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University of Pittsburgh- Of the Commonwealth System of Higher Education

Dowry Systems in Complex Societies Author(s): Stevan Harrell and Sara A. Dickey Source: Ethnology, Vol. 24, No. 2 (Apr., 1985), pp. 105-120 Published by: University of Pittsburgh- Of the Commonwealth System of Higher Education

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DOWRY

 

SYSTEMS

 

IN

COMPLEX

 
 

SOCIETIES1

 

Stevan

Harrell

 
 

University

of

Washington

 

Sara

A. Dickey

 

University

of

California,

San Diego

A

puzzling

gap

exists

in

current

explanations

of

the

occurrence

of

dowry.

 

Dowry

has

been

regarded,

for

example,

as

one

type

of

marriage

transaction,

 

as

a form

of

diverging

 

devolution,

 

and

as

compensation

 

for

the

acquisition

of

a

so-called

nonproductive

 

woman.

None

of

the

descriptions

and

analyses that

we

have

encountered,

however,

fully

or

sufficiently

explains

why

dowry

occurs

where

and

when

it

does.

After

reviewing

other

 

writers'

views

of the

functions

 

of

dowry

we

will

offer

 

our

own

proposal.

 

We

define

dowry

as the

transfer

 

of

significant

amounts

of

goods

 

from

the

bride's

 

family

(or,

indirectly,

from

the

groom's

family

through

the

bride's

 

family)

to

a conjugal

 

fund

ofthe new

couple.2

This

sort

of

transaction

has

a rather

narrow

distribution

in

comparison with

 

other

forms

of

goods

that

are

exchanged

at

marriage.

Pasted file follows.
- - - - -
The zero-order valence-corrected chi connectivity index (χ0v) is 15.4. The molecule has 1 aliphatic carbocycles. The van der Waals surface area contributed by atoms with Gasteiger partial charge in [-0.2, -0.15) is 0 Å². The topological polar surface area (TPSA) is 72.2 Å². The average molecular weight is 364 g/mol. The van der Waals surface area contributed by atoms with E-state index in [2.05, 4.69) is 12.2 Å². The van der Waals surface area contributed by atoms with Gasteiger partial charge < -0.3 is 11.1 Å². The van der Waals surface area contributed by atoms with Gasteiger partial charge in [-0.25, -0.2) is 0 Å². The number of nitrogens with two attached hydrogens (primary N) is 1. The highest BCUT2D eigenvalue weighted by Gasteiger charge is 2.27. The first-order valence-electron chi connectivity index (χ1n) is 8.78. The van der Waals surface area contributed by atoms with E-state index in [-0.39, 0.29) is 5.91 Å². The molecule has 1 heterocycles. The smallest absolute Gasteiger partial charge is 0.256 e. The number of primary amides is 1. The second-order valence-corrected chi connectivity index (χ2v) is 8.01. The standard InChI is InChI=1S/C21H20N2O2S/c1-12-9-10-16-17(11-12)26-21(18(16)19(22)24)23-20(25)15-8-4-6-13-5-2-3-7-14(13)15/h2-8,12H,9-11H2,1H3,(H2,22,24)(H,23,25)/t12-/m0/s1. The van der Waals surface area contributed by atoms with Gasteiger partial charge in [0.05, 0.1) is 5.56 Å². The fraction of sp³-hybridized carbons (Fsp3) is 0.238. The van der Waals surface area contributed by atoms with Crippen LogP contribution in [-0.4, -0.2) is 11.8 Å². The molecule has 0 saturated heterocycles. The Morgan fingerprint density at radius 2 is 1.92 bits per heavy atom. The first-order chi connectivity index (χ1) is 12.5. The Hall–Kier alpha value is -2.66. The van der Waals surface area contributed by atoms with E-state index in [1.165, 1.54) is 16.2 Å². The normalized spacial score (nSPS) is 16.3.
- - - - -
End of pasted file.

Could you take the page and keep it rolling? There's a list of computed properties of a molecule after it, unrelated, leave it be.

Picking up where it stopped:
Of

the

563

societies

listed

in

the

Atlas

of

World

Cultures

 

(Murdock

1981),

 

only

24?approximately

 

4 per

cent?have

this

form

of

marriage

trans?

action,

in

contrast

with

the

226

societies

that

give

bridewealth,

for example,

or

the

63

that

require

brideservice.

Yet,

as Goody

(1972,

1976)

has

pointed

 

out,

to

see

dowry

merely

as

an

aspect

of

marriage

transactions

is

misleading.

 

Dowry

is,

rather, one

 

form

of

"diverging

devolution,"

 

a type

of

property

inheritance

in

which

both

sons

and

daughters

inherit some

share of

the

parental

estate.

 

Dowry

is simply

 

that

mode

of

diverging

 

devolution

in

which

daughters

 

receive

their

shares

upon

marriage.

 
 

Diverging

 

devolution,

 

as

Goody

 

(1976:13)

has

demonstrated,

 

is

prevalent

primarily

 

in

the

highly

complex,

stratified

societies

of and

Europe

Asia.

Indeed,

if we

look

at

the

distribution

of

dowry

in

the

Atlas

of World

Cultures

sample,

we

find

that

sixteen

of

the

24

societies

listed

as giving

dowry are

also

listed

as

having

complex

 

stratification

 

into

social

classes

largely

reflecting

occupational

 

dif?

ferentiation

 

(Murdock

1981:101).

 

In

addition,

"in

surveying

the

major

Eurasian

civilizations,

all . . .

were

found

to

be

characterized

by

diverging

 

devolution"

 

(Goody

 

1976:21).

From

this

perspective,

then,

to

explain

the

incidence

 

of

dowry

is

simply

 

to explain

the

incidence

 

of

diverging

devolution

in

complex

societies.

This

Goody

 

has

done

convincingly

in

terms

of

the

greater

productivity

of

plough

agriculture

and

of

the consequent

social

stratification

and competition

 

over

wealth, all

of

which

produce

a tendency

to

retain

valuable

productive

 

resources

in

the

direct

family

line (Goody

 

1976:20).

 

105

 

106